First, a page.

When a cosmic ray slams into the upper lead plate, it creates a cascade of secondary particles that shower through the fibers. Special coatings on the fibers emit flashes of light (scintillation) that are carried by the fibers to the TV cameras (image intensifiers make sure that none of the flashes are missed).
Forecast for showers
Meanwhile, each particle hits the next lead plate and creates its own shower of debris which is detected by the next layer of fibers, and so one, for a total of 10 times. When scientists reconstruct the data on the ground, this provides a picture of a complex lightning strike.
The first particle hitting the first level probably will yield one flash on the X plane, and one of the Y. The debris hitting the second level will produce lots of X and Y flashes at the same time, but in the vicinity of the first flash. It spreads outward in a complex, 3-D connect-the-dots game.
Instruments like SOFCAL have been used in nuclear particle accelerators (atom smashers), but this will be the first flight on a balloon to study cosmic rays. So, the SSL team added some standard instruments to compare their performance with SOFCAL.
SOFCAL itself is sandwiched by two emulsion stacks like those that have been flown by JACEE and other projects for several years, and is topped by a Cerenkov detector that measures when particles pass through going faster than the speed of light. That's not a violation of the laws of relativity. Particles can travel faster than light if they are passing through a medium, like water or a gas, because there the speed of light is lower than in a vacuum (and that is the maximum). When this happens, the relativistic particles emit light at right angles to their line of travel. If you have ever seen pictures of the eerie blue glow at the bottom of a water-filled nuclear fuel tank, that's Cerenokv radiation caused by neutrons traveling faster than light in water.
The Cerenkov counter on SOFCAL is filled with transparent Teflon. Special light detectors - called photomultiplier tubes - capture and intensify the light. This serves as an announcement that a particle arrived and the SOFCAL scientists know in which video frame to look for evidence.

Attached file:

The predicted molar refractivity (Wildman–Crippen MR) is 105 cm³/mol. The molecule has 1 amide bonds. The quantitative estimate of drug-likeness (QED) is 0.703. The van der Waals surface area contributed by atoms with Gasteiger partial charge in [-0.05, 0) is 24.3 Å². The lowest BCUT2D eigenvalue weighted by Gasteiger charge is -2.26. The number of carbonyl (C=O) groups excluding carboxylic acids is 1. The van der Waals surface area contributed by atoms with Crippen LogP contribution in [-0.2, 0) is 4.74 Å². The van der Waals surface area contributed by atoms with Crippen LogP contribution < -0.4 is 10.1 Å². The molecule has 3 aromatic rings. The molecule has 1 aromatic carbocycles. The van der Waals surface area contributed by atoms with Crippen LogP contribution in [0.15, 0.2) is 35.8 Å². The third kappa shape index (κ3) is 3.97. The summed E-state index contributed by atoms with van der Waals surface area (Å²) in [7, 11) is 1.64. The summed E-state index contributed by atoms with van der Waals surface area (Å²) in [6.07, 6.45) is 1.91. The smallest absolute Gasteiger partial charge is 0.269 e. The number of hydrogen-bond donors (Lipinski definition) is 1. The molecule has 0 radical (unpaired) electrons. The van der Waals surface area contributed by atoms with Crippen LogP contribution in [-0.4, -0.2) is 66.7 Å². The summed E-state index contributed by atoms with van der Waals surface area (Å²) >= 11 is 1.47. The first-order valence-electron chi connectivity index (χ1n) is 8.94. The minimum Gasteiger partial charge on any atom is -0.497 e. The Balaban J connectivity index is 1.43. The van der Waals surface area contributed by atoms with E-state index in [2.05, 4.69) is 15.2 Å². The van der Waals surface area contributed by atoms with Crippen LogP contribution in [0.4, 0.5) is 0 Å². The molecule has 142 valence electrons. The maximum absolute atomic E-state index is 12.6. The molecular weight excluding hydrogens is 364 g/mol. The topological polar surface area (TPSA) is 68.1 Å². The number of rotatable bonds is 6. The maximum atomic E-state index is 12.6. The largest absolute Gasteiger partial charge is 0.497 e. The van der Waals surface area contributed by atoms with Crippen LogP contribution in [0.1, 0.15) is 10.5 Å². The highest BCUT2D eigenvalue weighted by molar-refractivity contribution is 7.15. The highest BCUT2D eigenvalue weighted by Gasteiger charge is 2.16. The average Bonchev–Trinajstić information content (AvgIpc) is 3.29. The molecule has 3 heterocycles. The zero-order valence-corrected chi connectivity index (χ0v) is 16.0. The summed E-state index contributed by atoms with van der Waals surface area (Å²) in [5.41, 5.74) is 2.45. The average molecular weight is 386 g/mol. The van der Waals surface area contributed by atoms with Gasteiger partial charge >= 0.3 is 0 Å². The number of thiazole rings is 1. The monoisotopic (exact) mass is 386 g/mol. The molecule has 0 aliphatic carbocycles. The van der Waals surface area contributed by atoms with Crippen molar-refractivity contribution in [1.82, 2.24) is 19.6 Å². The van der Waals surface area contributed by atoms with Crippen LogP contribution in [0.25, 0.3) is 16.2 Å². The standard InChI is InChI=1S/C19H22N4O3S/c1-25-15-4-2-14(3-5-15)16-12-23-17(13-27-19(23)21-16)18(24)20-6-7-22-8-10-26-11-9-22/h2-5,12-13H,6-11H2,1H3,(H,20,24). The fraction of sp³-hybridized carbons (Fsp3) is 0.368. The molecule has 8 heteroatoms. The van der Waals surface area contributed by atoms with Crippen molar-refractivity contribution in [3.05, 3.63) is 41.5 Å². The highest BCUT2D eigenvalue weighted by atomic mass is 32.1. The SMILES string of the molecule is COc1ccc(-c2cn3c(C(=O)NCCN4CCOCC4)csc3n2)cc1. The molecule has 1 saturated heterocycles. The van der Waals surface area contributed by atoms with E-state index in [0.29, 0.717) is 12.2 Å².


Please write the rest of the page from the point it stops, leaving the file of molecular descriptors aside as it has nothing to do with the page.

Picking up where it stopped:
And what will the evidence suggest?
Models predict that the energy levels of these accelerated particles will peak at energies around 100 trillion or 1 quadrillion electron volts (or, 1 to 1,000 tera-electron volts, TeV). By comparison, the electrons that paint the images on this computer screen have an energy of only 10,000 electron-volts (10 keV).
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One theory suggests that when these ultra-energetic particles strike condensed matter they will briefly create a cloud of quarks (the most basic particles) and gluons (particles that carry the force that "glues" matter together) like that at the moment of creation.
If SOFCAL works as planned, it could lead to advanced cosmic ray instruments aboard satellites - for months instead of hours of observations - and freeing scientists of the need to retrieve and analzye plastic and emulsion packages.
To dig further into SOFCAL, check:
"The Scintillating Optical Fiber Calorimeter Instrument (SOFCAL)." by M.J. Christl, et al. in "Gamma-Ray and Cosmic-Ray Detectors, Techniques, and Missions." Brian D. Ramsey and Thomas A. Parnell, eds. SPIE Vol. 2806, Aug. 7, 1996, pp 155-163.
Return to ballooning story.
Author: Dave Dooling
Curator: Bryan Walls
NASA Official: John M. Horack